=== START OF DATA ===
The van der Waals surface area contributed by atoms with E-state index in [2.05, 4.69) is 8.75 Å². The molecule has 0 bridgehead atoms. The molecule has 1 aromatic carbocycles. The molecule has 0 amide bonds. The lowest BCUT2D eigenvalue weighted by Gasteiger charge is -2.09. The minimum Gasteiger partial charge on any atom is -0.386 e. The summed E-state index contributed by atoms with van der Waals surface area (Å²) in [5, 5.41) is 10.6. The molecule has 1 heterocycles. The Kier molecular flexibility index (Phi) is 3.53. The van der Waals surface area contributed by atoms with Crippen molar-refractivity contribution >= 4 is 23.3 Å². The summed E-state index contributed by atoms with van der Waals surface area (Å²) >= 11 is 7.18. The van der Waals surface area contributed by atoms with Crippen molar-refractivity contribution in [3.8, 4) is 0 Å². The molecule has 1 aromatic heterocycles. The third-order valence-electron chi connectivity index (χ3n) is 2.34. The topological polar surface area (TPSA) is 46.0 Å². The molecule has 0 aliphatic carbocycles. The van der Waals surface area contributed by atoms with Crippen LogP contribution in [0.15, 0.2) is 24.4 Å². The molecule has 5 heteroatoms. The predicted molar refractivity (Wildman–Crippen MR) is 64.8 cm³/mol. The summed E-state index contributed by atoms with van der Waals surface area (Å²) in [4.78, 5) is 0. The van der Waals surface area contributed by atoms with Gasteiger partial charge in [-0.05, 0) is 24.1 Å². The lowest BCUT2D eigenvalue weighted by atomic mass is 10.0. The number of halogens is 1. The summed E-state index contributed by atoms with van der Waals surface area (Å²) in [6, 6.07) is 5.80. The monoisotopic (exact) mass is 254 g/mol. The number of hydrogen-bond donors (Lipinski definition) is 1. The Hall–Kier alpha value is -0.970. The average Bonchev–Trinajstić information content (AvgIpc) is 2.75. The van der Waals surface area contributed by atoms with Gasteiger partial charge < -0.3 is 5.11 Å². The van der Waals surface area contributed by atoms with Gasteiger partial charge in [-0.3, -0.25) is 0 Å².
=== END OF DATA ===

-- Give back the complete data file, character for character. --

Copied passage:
The van der Waals surface area contributed by atoms with E-state index in [2.05, 4.69) is 8.75 Å². The molecule has 0 bridgehead atoms. The molecule has 1 aromatic carbocycles. The molecule has 0 amide bonds. The lowest BCUT2D eigenvalue weighted by Gasteiger charge is -2.09. The minimum Gasteiger partial charge on any atom is -0.386 e. The summed E-state index contributed by atoms with van der Waals surface area (Å²) in [5, 5.41) is 10.6. The molecule has 1 heterocycles. The Kier molecular flexibility index (Phi) is 3.53. The van der Waals surface area contributed by atoms with Crippen molar-refractivity contribution >= 4 is 23.3 Å². The summed E-state index contributed by atoms with van der Waals surface area (Å²) >= 11 is 7.18. The van der Waals surface area contributed by atoms with Crippen molar-refractivity contribution in [3.8, 4) is 0 Å². The molecule has 1 aromatic heterocycles. The third-order valence-electron chi connectivity index (χ3n) is 2.34. The topological polar surface area (TPSA) is 46.0 Å². The molecule has 0 aliphatic carbocycles. The van der Waals surface area contributed by atoms with Crippen LogP contribution in [0.15, 0.2) is 24.4 Å². The molecule has 5 heteroatoms. The predicted molar refractivity (Wildman–Crippen MR) is 64.8 cm³/mol. The summed E-state index contributed by atoms with van der Waals surface area (Å²) in [4.78, 5) is 0. The van der Waals surface area contributed by atoms with Gasteiger partial charge in [-0.05, 0) is 24.1 Å². The lowest BCUT2D eigenvalue weighted by atomic mass is 10.0. The number of halogens is 1. The summed E-state index contributed by atoms with van der Waals surface area (Å²) in [6, 6.07) is 5.80. The monoisotopic (exact) mass is 254 g/mol. The number of hydrogen-bond donors (Lipinski definition) is 1. The Hall–Kier alpha value is -0.970. The average Bonchev–Trinajstić information content (AvgIpc) is 2.75. The van der Waals surface area contributed by atoms with Gasteiger partial charge < -0.3 is 5.11 Å². The van der Waals surface area contributed by atoms with Gasteiger partial charge in [-0.3, -0.25) is 0 Å².